I think the synthesis comes when we drop the sacrifice narrative of Augustine and replace it with the Johanine and Pauline symbol of "sin of the world." This recognizes that while everyone is born with the "divine light," they are also born into a world that suppresses their light, that is, in established systems that keep people economically poor, politically excluded, and culturally disrespected. And, to  oppose the Horatio Alger myth, power is a collective noun: the ability to act in concert with others. Power is not authority bestowed from on high. It is taken through organized action.

In Jesus' day the evil was the rule of Rome with its vassal Herod and his high priests in a patronage system that oppressed the common-folk farmers and laborers. Dom Crossan and others think that Jesus was killed not to be a sacrifice to God, but because he attacked that dominating system by treating the common folk as the inheritors of the self-determining "Kingdom of God"--as opposed to the patronage reign of Caesar and Herod's. He associated with and cared more about the "least of these" than he did the patrons. To the ruling class he was a heretic, a traitor, an enemy of church and state. So his light was extinguished, but is illuminated again in every revolutionary community and person.

In our day, the sin of the world is an economic system that rewards the wealthy and penalizes the poor, a political system under the influence of the wealthy that excludes many from full participation, and a cultural system with a religion that sanctifies class, clan, race, sex, gay, immigrant exclusion. Even Augustine's sacrificial model of morality has been co-opted in this by urging people to suffer with Christ awaiting delivery in patience. That political economy which we have inherited and in which we all participate is the original sin that must be overcome by a true revolution which does not wipe out the past and its institutions, but uses them to radically transform the world and its institutions--including religion and its dogmas.

To overcome injustice requires organization among the have-nots, collaboration with sympathizers among the haves, and hope in the future. Combining our divine sparks and being attracted by the conflagration of Love in the future is the formula for human and world transformation. Letting my little light shine with others will light up the world or, if you want, open all of us to the Light to come.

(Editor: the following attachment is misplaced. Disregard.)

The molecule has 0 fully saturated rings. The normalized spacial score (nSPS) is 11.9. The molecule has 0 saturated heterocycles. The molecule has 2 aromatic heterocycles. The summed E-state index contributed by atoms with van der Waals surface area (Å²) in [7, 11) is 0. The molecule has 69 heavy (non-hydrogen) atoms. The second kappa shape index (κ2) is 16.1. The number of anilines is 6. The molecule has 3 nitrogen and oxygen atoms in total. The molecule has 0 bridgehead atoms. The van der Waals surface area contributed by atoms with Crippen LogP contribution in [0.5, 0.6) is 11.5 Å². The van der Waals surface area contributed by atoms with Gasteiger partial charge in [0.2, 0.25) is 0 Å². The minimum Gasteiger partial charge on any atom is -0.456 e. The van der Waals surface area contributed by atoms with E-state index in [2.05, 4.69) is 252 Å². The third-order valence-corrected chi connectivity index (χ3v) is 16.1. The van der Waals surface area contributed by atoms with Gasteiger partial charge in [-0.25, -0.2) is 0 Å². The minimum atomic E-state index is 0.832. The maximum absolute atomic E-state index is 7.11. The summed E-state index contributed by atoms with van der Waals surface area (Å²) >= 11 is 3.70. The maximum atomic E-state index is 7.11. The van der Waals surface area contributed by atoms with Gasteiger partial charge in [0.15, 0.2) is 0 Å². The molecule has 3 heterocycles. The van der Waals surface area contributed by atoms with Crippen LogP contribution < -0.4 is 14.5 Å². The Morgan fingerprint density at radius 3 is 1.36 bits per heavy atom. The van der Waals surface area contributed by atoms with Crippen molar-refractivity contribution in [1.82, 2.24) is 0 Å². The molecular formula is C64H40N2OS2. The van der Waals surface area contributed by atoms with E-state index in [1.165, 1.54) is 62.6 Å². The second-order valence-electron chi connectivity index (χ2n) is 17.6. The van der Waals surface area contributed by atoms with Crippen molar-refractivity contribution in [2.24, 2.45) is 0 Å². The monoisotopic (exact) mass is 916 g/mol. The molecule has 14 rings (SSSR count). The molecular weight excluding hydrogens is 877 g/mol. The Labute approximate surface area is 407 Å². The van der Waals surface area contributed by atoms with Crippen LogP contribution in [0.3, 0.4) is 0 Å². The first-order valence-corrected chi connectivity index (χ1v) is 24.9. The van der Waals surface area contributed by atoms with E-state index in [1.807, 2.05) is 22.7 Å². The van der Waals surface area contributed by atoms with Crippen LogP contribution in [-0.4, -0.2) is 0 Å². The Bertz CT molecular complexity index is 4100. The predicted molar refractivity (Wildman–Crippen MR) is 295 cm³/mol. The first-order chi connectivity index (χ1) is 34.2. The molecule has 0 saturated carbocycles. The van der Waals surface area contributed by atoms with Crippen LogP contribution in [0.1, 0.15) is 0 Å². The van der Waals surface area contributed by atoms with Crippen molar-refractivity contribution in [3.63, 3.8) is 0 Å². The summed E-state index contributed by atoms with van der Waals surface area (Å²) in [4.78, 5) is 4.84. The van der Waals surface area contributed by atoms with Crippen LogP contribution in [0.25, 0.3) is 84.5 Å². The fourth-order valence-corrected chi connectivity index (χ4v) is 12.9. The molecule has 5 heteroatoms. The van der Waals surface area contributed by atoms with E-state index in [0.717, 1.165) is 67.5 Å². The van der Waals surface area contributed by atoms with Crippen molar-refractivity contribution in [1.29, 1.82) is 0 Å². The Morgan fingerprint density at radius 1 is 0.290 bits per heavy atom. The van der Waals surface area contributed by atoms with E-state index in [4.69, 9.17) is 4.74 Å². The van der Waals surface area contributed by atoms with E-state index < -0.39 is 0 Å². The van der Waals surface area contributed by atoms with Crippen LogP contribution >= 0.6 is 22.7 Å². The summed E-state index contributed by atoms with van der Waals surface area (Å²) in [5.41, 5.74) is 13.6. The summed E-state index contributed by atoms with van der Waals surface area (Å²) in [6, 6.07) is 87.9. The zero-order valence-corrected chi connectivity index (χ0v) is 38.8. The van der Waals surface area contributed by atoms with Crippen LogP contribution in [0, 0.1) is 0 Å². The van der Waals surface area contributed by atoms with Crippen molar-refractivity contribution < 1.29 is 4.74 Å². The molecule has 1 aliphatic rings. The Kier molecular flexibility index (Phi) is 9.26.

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A note: Narratives matter. (As do symbols and metaphors.) Augustine, opposed to the Gnostics, set the narrative for Europe and Western Christianity in both its Roman Catholic and Protestant forms. The soul is a natural light but needs to be upgraded by an illumination (grace) from God who is outside nature. This leads to the body/soul, object/subject, and nature/supernature split. Positive developments of this theology is recognition of nature and matter, the "world," as other, a force to be conquered. Science, industrialism, and capitalism is well supported by this western narrative--as MaxWeber illustrated.  But so is the ravaging of the earth.  Eastern theology, incorporating Gnostic insights, is more pantheistic, mystical, and relational in character. Its narrative supports more the evolutionary force from within nature towards greater connectedness and unity--and the inherent divinization of matter, humanity, and the earth.  I think the new narrative for our time and place needs to be attentive to both.